Calling last week’s sudden transaction “the furthest thing from my mind,” San Marino native Jim Gott was named bullpen coach of the Philadelphia Phillies.
Gott has been the Los Angeles Angels’ Minor League pitching coordinator for the past five years and figured he had found a comfortable groove.
“I thought if I could so this for the next ten years I would be very happy,” Gott said, a 1977 graduate of San Marino High School and 14-year veteran of the Major Leagues, where he pitched for Toronto, San Francisco, Pittsburgh and, finally, his beloved hometown Dodgers. “It wasn’t that I didn’t want to get back to the big leagues. I figured I had already been so blessed to have been there for a long time.”
Gott retired 1995, then spent three seasons co-hosting the Dodger Talk pre and post-game radio show. He then hosted the in-house Coca Cola Challenge, roaming Dodger Stadium between innings and asking trivia questions of eager fans.
In 2010, Gott sent a resumé to former Dodger General Manager Fred Claire, who hooked Gott up with the Angels’ minor league position, which has meant long, hot days (and nights) in Arizona for what is commonly referred to as “the Fire League” due to the high temperatures during summer.
There, Gott has worked with just about every young pitcher in the Angels’ system at one time or another.
“That has really prepared me for what I am going to do now,” Gott said. “I watched over and managed all the pitchers and 12 minor league pitching coaches. We have to develop and carry out a plan for each player. It has been very interesting.”
Gott gave a tip of the cap to his wife, Cathy, who has for years operated an organization called Education Spectrum, a Pasadena-based company that helps plan out strategies for those on the autism spectrum. During his Dodger days, Gott helped Cathy out at the office.
“That really helped me out,” Gott said, with extreme emphasis on the word “really.” “When working with the special needs community, there is a constant stream of reports stating goals and objectives. We had to come up with measurable goals and then when those goals were met, we had to determine another set of goals. That is very similar to what we are doing with young pitchers. Providing them with a set of goals and objectives. In baseball, it can be a very slow progress.”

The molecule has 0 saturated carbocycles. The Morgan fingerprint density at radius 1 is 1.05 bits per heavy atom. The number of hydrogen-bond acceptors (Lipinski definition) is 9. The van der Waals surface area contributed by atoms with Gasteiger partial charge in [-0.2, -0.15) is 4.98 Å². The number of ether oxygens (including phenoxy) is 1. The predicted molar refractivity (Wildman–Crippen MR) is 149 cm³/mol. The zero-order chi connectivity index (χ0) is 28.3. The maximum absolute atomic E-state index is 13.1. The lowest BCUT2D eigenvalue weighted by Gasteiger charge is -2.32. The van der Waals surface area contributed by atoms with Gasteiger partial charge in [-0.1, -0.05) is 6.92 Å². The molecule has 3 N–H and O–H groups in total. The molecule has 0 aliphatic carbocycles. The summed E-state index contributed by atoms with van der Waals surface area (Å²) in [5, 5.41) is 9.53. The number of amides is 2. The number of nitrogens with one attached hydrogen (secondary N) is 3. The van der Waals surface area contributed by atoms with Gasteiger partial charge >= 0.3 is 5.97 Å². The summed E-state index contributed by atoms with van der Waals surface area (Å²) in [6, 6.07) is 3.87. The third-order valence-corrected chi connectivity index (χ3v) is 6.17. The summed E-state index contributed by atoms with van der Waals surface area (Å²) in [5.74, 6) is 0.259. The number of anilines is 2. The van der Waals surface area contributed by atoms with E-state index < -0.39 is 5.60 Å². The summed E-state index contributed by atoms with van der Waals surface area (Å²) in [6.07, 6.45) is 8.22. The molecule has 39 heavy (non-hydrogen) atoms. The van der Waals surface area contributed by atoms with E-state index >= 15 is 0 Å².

Gott’s hiring was “a whirlwind,” in the big right hander’s words. Just six days from when the Phillies asked for permission to negotiate until Gott signed a two-year contract last Thursday.
“It was really great,” the relentlessly positive Gott said. “The Phillies were looking for someone wit big league experience. Personally, I think it is a good fit because we have one of the youngest pitching staffs in the majors and that is precisely the group I have been working with.”
Gott, who recently turned 58, said the game has changed “drastically” since he started with the Blue Jays.
“When I was coming up, I didn’t even have a pitching coach until I reached the AA level. Now we have two on every team. The amount of analytics that are out there now,” he said. “You have every bit of information: A bitter’s tendencies, what he will swing at. You might even have a video of his most recent at-bats. We use it all to formulate a plan against the other team’s lineup.”
Gott also said improvements in biomechanics “assures that every pitcher can be his best athletic self and use it in every situation in the game.”
But what Gott has most loved about his minor league gig was getting to know the human beings, not the number on the jersey.
“I care about these kids and I know what it takes to go out there,” he said. “I have always felt that my job was to help them through the tough times and the good times. That has been my favorite part of this job.
Jim thanked his father, former San Marino resident Van Gott, who now lives in Chandler, Arizona.
“He really pushed me to be my best,” Gott said. “I have a great relationship with him and he was so happy to hear that I was returning to the major leagues.”